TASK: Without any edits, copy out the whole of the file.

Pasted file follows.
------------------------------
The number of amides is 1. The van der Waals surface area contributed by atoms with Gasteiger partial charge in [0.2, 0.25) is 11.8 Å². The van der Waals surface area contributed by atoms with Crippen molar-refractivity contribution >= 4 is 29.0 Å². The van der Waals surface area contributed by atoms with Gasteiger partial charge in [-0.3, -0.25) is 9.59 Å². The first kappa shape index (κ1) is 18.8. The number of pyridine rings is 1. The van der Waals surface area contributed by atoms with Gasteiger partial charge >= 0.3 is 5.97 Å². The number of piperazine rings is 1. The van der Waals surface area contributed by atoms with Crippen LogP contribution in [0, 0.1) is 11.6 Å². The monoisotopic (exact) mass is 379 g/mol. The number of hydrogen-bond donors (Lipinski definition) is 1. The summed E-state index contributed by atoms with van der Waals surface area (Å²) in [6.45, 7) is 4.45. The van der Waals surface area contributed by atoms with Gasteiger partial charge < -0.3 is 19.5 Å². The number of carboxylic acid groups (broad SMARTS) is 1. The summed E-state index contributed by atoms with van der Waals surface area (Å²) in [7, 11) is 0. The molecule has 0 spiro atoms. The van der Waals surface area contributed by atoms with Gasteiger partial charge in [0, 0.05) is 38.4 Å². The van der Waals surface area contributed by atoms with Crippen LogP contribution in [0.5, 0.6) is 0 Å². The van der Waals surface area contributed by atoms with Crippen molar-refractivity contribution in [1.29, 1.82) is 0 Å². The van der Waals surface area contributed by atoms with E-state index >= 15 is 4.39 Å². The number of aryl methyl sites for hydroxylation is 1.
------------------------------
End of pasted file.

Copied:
The number of amides is 1. The van der Waals surface area contributed by atoms with Gasteiger partial charge in [0.2, 0.25) is 11.8 Å². The van der Waals surface area contributed by atoms with Crippen molar-refractivity contribution >= 4 is 29.0 Å². The van der Waals surface area contributed by atoms with Gasteiger partial charge in [-0.3, -0.25) is 9.59 Å². The first kappa shape index (κ1) is 18.8. The number of pyridine rings is 1. The van der Waals surface area contributed by atoms with Gasteiger partial charge >= 0.3 is 5.97 Å². The number of piperazine rings is 1. The van der Waals surface area contributed by atoms with Crippen LogP contribution in [0, 0.1) is 11.6 Å². The monoisotopic (exact) mass is 379 g/mol. The number of hydrogen-bond donors (Lipinski definition) is 1. The summed E-state index contributed by atoms with van der Waals surface area (Å²) in [6.45, 7) is 4.45. The van der Waals surface area contributed by atoms with Gasteiger partial charge < -0.3 is 19.5 Å². The number of carboxylic acid groups (broad SMARTS) is 1. The summed E-state index contributed by atoms with van der Waals surface area (Å²) in [7, 11) is 0. The molecule has 0 spiro atoms. The van der Waals surface area contributed by atoms with Gasteiger partial charge in [0, 0.05) is 38.4 Å². The van der Waals surface area contributed by atoms with Crippen LogP contribution in [0.5, 0.6) is 0 Å². The van der Waals surface area contributed by atoms with Crippen molar-refractivity contribution in [1.29, 1.82) is 0 Å². The van der Waals surface area contributed by atoms with E-state index >= 15 is 4.39 Å². The number of aryl methyl sites for hydroxylation is 1.